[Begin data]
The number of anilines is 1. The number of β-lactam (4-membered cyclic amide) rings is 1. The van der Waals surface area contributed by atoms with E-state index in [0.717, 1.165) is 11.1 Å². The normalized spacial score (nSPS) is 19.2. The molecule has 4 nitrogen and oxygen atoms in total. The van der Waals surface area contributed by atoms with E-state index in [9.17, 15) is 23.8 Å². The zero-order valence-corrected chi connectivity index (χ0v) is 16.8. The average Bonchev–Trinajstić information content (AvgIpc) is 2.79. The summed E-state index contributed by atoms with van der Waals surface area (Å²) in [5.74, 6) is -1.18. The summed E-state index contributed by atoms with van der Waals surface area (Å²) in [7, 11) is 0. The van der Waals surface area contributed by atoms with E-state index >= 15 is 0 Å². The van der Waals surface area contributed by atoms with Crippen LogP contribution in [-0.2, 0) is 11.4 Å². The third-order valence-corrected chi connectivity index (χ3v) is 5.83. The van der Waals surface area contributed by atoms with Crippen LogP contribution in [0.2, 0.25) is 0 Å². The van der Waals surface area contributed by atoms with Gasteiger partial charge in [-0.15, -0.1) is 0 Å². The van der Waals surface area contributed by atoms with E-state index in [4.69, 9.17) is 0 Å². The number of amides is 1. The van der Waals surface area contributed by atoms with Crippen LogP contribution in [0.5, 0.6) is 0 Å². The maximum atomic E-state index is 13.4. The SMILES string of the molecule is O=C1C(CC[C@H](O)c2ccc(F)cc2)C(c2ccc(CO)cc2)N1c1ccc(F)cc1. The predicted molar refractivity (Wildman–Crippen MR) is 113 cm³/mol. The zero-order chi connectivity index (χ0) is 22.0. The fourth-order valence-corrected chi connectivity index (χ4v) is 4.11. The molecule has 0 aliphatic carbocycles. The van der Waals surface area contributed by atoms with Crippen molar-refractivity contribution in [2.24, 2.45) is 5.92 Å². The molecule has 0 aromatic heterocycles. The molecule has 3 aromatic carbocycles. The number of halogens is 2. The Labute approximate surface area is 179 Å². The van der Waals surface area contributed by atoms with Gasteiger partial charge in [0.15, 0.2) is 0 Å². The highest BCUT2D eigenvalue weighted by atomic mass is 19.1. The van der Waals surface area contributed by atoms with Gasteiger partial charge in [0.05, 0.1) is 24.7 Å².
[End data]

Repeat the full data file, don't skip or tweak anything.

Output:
The number of anilines is 1. The number of β-lactam (4-membered cyclic amide) rings is 1. The van der Waals surface area contributed by atoms with E-state index in [0.717, 1.165) is 11.1 Å². The normalized spacial score (nSPS) is 19.2. The molecule has 4 nitrogen and oxygen atoms in total. The van der Waals surface area contributed by atoms with E-state index in [9.17, 15) is 23.8 Å². The zero-order valence-corrected chi connectivity index (χ0v) is 16.8. The average Bonchev–Trinajstić information content (AvgIpc) is 2.79. The summed E-state index contributed by atoms with van der Waals surface area (Å²) in [5.74, 6) is -1.18. The summed E-state index contributed by atoms with van der Waals surface area (Å²) in [7, 11) is 0. The van der Waals surface area contributed by atoms with E-state index >= 15 is 0 Å². The van der Waals surface area contributed by atoms with Crippen LogP contribution in [-0.2, 0) is 11.4 Å². The third-order valence-corrected chi connectivity index (χ3v) is 5.83. The van der Waals surface area contributed by atoms with Crippen LogP contribution in [0.2, 0.25) is 0 Å². The van der Waals surface area contributed by atoms with Gasteiger partial charge in [-0.15, -0.1) is 0 Å². The van der Waals surface area contributed by atoms with E-state index in [4.69, 9.17) is 0 Å². The number of amides is 1. The van der Waals surface area contributed by atoms with Crippen LogP contribution in [0.5, 0.6) is 0 Å². The maximum atomic E-state index is 13.4. The SMILES string of the molecule is O=C1C(CC[C@H](O)c2ccc(F)cc2)C(c2ccc(CO)cc2)N1c1ccc(F)cc1. The predicted molar refractivity (Wildman–Crippen MR) is 113 cm³/mol. The zero-order chi connectivity index (χ0) is 22.0. The fourth-order valence-corrected chi connectivity index (χ4v) is 4.11. The molecule has 0 aliphatic carbocycles. The van der Waals surface area contributed by atoms with Crippen molar-refractivity contribution in [2.24, 2.45) is 5.92 Å². The molecule has 0 aromatic heterocycles. The molecule has 3 aromatic carbocycles. The number of halogens is 2. The Labute approximate surface area is 179 Å². The van der Waals surface area contributed by atoms with Gasteiger partial charge in [0.15, 0.2) is 0 Å². The highest BCUT2D eigenvalue weighted by atomic mass is 19.1. The van der Waals surface area contributed by atoms with Gasteiger partial charge in [0.05, 0.1) is 24.7 Å².